Mortality in patients prescribed mirtazapine compared to other antidepressants: an active-comparator new user cohort study

Talk Code: 
Rebecca Joseph
Ruth H Jack, Richard Morriss, Roger David Knaggs, Debbie Butler, Chris Hollis, Julia Hippisley-Cox, Carol Coupland
Author institutions: 
School of Medicine University of Nottingham, National Institute of Health Research Nottingham Biomedical Research Centre Nottingham University Hospitals NHS Trust, School of Pharmacy University of Nottingham, Nuffield Department of Primary Care Health Sciences University of Oxford


There is some evidence for an increased mortality rate in patients prescribed mirtazapine compared to other antidepressants. This study aimed to compare all-cause and cause-specific mortality between patients prescribed mirtazapine and patients prescribed a selective serotonin reuptake inhibitor (SSRI), amitriptyline, or venlafaxine as a second line antidepressant following an initial course of treatment with an SSRI.


The study used English electronic health records provided by the Clinical Practice Research Datalink. Primary care data were linked with mortality and hospital data. The study included patients aged 18-100 years diagnosed with depression who were initially prescribed an SSRI and subsequently prescribed mirtazapine, a different SSRI, amitriptyline, or venlafaxine. The study window was 01 January 2005 – 30 November 2018. The outcomes were all-cause mortality and mortality due to cardiovascular disease, cancer, or respiratory disease (a combined outcome of self-harm and deaths due to suicide is being studied separately). Age-sex standardised mortality rates were calculated. Survival analyses were performed using Cox regression for all-cause mortality and Fine-Gray (competing risks) regression for cause-specific mortality. To meet the proportional hazards assumption, an interaction between treatment group and follow-up time was included in all-cause and cancer mortality models. Differences in baseline characteristics were accounted for using propensity score methods (inverse probability of treatment weighting).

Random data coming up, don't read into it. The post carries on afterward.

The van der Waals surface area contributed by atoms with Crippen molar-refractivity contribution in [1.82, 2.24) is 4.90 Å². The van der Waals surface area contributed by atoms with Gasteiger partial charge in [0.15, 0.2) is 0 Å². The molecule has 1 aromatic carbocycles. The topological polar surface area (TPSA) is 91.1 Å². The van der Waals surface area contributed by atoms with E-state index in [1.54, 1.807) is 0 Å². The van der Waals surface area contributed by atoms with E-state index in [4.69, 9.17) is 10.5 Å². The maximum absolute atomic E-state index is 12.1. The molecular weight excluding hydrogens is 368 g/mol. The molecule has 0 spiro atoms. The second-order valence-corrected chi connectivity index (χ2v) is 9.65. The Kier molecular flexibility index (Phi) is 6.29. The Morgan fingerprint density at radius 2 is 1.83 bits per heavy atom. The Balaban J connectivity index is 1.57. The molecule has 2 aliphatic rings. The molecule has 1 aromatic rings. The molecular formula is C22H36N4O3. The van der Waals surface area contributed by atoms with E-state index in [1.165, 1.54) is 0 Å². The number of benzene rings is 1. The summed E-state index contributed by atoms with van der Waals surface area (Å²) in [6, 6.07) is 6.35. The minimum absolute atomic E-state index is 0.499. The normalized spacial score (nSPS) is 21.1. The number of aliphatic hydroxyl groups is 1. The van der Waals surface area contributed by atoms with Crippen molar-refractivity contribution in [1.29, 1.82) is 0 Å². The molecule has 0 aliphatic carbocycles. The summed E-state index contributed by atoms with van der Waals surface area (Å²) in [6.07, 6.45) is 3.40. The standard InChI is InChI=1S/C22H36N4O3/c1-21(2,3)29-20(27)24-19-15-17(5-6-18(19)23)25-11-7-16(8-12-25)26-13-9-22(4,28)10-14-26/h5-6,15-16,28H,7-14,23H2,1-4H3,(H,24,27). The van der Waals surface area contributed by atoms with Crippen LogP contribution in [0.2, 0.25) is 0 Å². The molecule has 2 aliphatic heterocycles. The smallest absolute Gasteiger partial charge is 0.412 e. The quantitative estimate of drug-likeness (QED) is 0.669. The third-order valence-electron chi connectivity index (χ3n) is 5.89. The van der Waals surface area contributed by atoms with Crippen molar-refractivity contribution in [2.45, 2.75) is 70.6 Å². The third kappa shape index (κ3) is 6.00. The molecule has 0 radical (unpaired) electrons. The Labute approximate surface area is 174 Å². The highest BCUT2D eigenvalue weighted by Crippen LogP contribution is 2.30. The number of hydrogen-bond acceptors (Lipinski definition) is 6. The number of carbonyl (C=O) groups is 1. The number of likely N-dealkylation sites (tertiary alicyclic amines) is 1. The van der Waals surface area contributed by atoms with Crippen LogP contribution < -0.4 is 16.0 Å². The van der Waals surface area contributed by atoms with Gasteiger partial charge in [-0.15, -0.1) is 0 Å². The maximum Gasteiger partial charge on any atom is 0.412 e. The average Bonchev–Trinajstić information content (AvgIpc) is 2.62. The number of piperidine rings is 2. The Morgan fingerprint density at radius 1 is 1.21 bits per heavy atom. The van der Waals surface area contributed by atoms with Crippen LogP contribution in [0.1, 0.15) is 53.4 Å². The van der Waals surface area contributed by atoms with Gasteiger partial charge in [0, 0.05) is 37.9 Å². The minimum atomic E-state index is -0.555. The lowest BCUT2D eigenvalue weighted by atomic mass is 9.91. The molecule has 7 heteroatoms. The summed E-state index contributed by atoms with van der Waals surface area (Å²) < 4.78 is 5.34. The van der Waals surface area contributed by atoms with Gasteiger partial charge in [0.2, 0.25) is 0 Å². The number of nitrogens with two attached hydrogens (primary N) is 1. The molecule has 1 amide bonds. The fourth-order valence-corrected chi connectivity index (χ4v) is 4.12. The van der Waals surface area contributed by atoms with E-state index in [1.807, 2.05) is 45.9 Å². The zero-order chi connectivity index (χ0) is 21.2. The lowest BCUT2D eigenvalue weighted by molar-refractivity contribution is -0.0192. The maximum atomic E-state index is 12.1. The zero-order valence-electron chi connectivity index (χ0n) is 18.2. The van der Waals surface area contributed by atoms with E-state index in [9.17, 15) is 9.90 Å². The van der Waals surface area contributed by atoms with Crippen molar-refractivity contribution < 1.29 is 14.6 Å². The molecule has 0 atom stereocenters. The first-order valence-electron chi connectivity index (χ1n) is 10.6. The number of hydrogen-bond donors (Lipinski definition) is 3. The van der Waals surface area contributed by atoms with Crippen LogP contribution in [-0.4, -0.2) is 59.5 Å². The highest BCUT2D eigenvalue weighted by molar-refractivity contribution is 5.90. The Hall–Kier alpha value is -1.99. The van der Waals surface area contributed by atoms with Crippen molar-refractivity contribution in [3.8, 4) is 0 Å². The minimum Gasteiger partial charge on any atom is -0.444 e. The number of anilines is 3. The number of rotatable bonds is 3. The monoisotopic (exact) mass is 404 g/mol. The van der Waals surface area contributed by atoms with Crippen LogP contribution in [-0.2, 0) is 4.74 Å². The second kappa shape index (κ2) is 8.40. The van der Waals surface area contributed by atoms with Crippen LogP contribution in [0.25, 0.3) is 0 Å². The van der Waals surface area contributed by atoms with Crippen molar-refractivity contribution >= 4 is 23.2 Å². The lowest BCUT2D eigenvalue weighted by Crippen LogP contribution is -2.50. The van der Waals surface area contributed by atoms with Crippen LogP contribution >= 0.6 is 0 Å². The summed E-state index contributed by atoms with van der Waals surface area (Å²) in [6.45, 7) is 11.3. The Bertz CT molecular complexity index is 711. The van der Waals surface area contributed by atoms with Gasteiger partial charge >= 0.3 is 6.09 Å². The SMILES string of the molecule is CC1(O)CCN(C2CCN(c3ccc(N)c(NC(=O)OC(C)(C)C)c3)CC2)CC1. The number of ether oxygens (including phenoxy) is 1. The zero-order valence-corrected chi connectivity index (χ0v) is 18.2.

The study included 25,598 patients: 5081 in the mirtazapine group, 15,032 in the SSRI group, 3905 in the amitriptyline group, and 1580 in the venlafaxine group. Median follow-up was 8 months (interquartile range 6.2-18.6) and there were 599 deaths. The crude mortality rate was 16.1 deaths/1000 person-years [95% confidence interval (CI): 14.9-17.4]. The mirtazapine group had the highest standardised mortality rate (21.6 deaths/1000 person-years [95% CI: 18.5-25.0]) and the SSRI group the lowest (13.8 deaths/1000 person-years [95% CI: 12.1-15.6]). In the first two years of follow-up the mirtazapine group had a higher risk of all-cause mortality than the SSRI group (hazard ratio 1.62 [95% CI: 1.28-2.06]), but a similar risk to the amitriptyline (hazard ratio 1.18 [95% CI: 0.85-1.63]) and venlafaxine (hazard ratio 1.11 [95% CI: 0.60-2.05]) groups. A similar pattern was found for deaths due to cancer and respiratory disease. After two years of follow-up , the mirtazapine group had a higher risk of all-cause mortality compared to all three other groups. However, only 20% of patients had over two years of follow-up, and there were few outcomes in this time.


There was an increased risk of mortality in patients prescribed mirtazapine compared to those prescribed an SSRI as second line antidepressant treatments. However, this does not appear strongly driven by a particular cause of death and could reflect residual differences in patient characteristics. Patients prescribed mirtazapine, or other non-SSRI antidepressants, may need support to identify additional health risks and improve their outcomes.

Submitted by: 
Rebecca Joseph
Funding acknowledgement: 
This work has been funded by the National Institute for Health Research (NIHR). The research reported in this paper was conducted by the NIHR Nottingham Biomedical Research Centre. RM is supported by the NIHR MindTech MedTech and in Vitro Fertilisation Collaboration and the NIHR Applied Research Collaboration East Midlands. The views represented are the views of the authors alone and do not necessarily represent the views of the Department of Health in England, the NHS, or the National Institute for Health Research.